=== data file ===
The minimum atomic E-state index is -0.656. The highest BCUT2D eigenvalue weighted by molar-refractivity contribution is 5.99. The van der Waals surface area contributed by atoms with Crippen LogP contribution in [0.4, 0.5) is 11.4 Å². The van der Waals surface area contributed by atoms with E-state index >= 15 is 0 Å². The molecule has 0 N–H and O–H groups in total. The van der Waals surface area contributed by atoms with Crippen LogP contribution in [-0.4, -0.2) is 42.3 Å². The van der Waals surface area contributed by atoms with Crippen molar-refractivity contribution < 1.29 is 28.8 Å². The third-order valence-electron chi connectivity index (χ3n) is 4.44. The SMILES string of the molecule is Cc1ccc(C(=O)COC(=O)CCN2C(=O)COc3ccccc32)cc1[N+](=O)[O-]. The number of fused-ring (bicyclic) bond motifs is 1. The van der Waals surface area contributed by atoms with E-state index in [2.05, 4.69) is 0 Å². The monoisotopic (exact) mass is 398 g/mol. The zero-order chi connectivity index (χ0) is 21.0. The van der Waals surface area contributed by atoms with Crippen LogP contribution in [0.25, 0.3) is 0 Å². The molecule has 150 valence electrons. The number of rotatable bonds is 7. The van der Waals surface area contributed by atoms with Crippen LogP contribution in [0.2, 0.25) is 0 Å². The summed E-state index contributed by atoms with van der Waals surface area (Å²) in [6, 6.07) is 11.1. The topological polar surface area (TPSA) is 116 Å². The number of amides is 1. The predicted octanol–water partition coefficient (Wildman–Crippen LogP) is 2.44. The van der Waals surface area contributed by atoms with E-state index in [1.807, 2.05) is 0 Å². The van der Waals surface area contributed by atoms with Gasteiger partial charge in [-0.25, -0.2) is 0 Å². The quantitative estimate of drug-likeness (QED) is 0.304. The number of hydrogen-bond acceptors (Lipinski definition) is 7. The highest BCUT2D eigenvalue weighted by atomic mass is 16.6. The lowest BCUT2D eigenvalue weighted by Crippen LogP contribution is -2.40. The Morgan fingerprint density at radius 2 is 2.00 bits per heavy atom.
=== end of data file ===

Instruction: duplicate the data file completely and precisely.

The minimum atomic E-state index is -0.656. The highest BCUT2D eigenvalue weighted by molar-refractivity contribution is 5.99. The van der Waals surface area contributed by atoms with Crippen LogP contribution in [0.4, 0.5) is 11.4 Å². The van der Waals surface area contributed by atoms with E-state index >= 15 is 0 Å². The molecule has 0 N–H and O–H groups in total. The van der Waals surface area contributed by atoms with Crippen LogP contribution in [-0.4, -0.2) is 42.3 Å². The van der Waals surface area contributed by atoms with Crippen molar-refractivity contribution < 1.29 is 28.8 Å². The third-order valence-electron chi connectivity index (χ3n) is 4.44. The SMILES string of the molecule is Cc1ccc(C(=O)COC(=O)CCN2C(=O)COc3ccccc32)cc1[N+](=O)[O-]. The number of fused-ring (bicyclic) bond motifs is 1. The van der Waals surface area contributed by atoms with E-state index in [2.05, 4.69) is 0 Å². The monoisotopic (exact) mass is 398 g/mol. The zero-order chi connectivity index (χ0) is 21.0. The van der Waals surface area contributed by atoms with Crippen LogP contribution in [0.25, 0.3) is 0 Å². The molecule has 150 valence electrons. The number of rotatable bonds is 7. The van der Waals surface area contributed by atoms with Crippen LogP contribution in [0.2, 0.25) is 0 Å². The summed E-state index contributed by atoms with van der Waals surface area (Å²) in [6, 6.07) is 11.1. The topological polar surface area (TPSA) is 116 Å². The number of amides is 1. The predicted octanol–water partition coefficient (Wildman–Crippen LogP) is 2.44. The van der Waals surface area contributed by atoms with E-state index in [1.807, 2.05) is 0 Å². The van der Waals surface area contributed by atoms with Gasteiger partial charge in [-0.25, -0.2) is 0 Å². The quantitative estimate of drug-likeness (QED) is 0.304. The number of hydrogen-bond acceptors (Lipinski definition) is 7. The highest BCUT2D eigenvalue weighted by atomic mass is 16.6. The lowest BCUT2D eigenvalue weighted by Crippen LogP contribution is -2.40. The Morgan fingerprint density at radius 2 is 2.00 bits per heavy atom.